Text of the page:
Introverts@work – 8 Defining Behaviors

By Jennifer B. Kahnweiler, Ph.D.

Introverts may be less noisy at work, but by all accounts they outnumber extroverts. Even many high-powered executives-a full 40 percent-describe themselves as introverts, including Microsoft’s Bill Gates and uber-investor Warren Buffett. But what  is introversion, anyway? Introversion is a key part of personality, yet resists a neat definition. In the C-suite and beyond, says Kahnweiler, introversion is best defined by eight characteristic behaviors.

  • Energized by solitude
    Introverts need and want to spend time alone. They often suffer from people exhaustion and must retreat to recharge their batteries. At work, they prefer quiet, private spaces and like to handle projects on their own or with a small group.
  • Think first, talk later
    Introverts think before they speak. Even in casual watercooler chats, they consider others’ comments carefully and pause and reflect before responding. They dislike interruptions, especially when they are thinking things through.
  • Process internally
    Introverts have an interior pull-they are drawn to understanding the world around them before fully experiencing it. On and off the job, they tend to process their thoughts and feelings in their heads, and they share them cautiously and carefully when they do speak.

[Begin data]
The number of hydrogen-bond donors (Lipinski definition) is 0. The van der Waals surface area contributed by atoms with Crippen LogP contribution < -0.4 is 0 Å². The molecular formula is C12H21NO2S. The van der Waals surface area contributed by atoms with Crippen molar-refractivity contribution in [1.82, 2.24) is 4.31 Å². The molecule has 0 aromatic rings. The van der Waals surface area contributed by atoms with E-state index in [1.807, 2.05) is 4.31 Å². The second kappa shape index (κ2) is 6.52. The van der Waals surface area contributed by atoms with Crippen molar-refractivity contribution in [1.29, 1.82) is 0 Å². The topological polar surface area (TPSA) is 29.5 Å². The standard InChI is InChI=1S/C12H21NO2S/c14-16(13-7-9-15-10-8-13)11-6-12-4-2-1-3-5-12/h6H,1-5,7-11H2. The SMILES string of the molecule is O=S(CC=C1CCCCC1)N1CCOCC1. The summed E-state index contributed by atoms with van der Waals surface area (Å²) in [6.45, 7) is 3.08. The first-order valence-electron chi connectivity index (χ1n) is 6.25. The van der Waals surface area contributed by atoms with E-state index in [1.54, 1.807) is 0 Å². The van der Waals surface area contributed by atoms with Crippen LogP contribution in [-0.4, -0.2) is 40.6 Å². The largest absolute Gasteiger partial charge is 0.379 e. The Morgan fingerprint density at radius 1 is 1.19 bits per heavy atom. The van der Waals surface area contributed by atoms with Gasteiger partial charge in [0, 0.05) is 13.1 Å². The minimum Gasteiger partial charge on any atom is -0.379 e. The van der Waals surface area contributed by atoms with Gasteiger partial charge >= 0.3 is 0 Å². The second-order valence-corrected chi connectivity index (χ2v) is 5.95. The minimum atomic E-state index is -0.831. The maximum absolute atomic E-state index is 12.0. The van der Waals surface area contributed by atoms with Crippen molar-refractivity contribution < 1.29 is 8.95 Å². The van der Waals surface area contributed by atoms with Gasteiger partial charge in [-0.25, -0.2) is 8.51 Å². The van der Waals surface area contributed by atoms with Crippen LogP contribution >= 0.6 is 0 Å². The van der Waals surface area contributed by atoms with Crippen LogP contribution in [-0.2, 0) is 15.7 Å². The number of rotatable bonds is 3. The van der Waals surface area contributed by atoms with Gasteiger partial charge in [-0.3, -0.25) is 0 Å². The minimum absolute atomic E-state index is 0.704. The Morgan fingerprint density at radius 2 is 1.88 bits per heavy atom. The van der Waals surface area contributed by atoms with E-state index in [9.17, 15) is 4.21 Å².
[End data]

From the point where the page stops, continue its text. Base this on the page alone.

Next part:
• Focus on depth
    Introverts seek depth over breadth. They like to dig deep-delving into issues and ideas before moving on to new ones. They are drawn to meaningful conversations-not superficial chit-chat-and know how to tune in and listen to others.
  • Let their fingers do the talking
    Introverts prefer writing to talking. On the job, they opt for e-mail over the telephone and stop by only when necessary. Averse to excessive conversation, many gravitate toward social networking Web sites such as LinkedIn, Facebook, and Twitter.
  • Low-key
    Introverts are usually quiet and reserved. Unlike extroverts, they have no desire to be the center of attention, preferring to fly below the radar instead. Even in heated conversations, they tend to stay calm-at least on the outside-and speak softly and slowly.
  • Less demonstrative
    Introverts are seldom outwardly emotional or expressive. They can be difficult to read, and thus their feelings are frequently misconstrued. It’s been said that they are like a fur coat-with the fur hidden on the inside.
  • Keep private matters…private
    Introverts are anti-open book. They keep personal matters under wraps, sharing information with only a select few. In business, they can be equally cautious-staying quiet about their ideas and alliances.


More than 80 percent of introverts say they suffer from people exhaustion at work.

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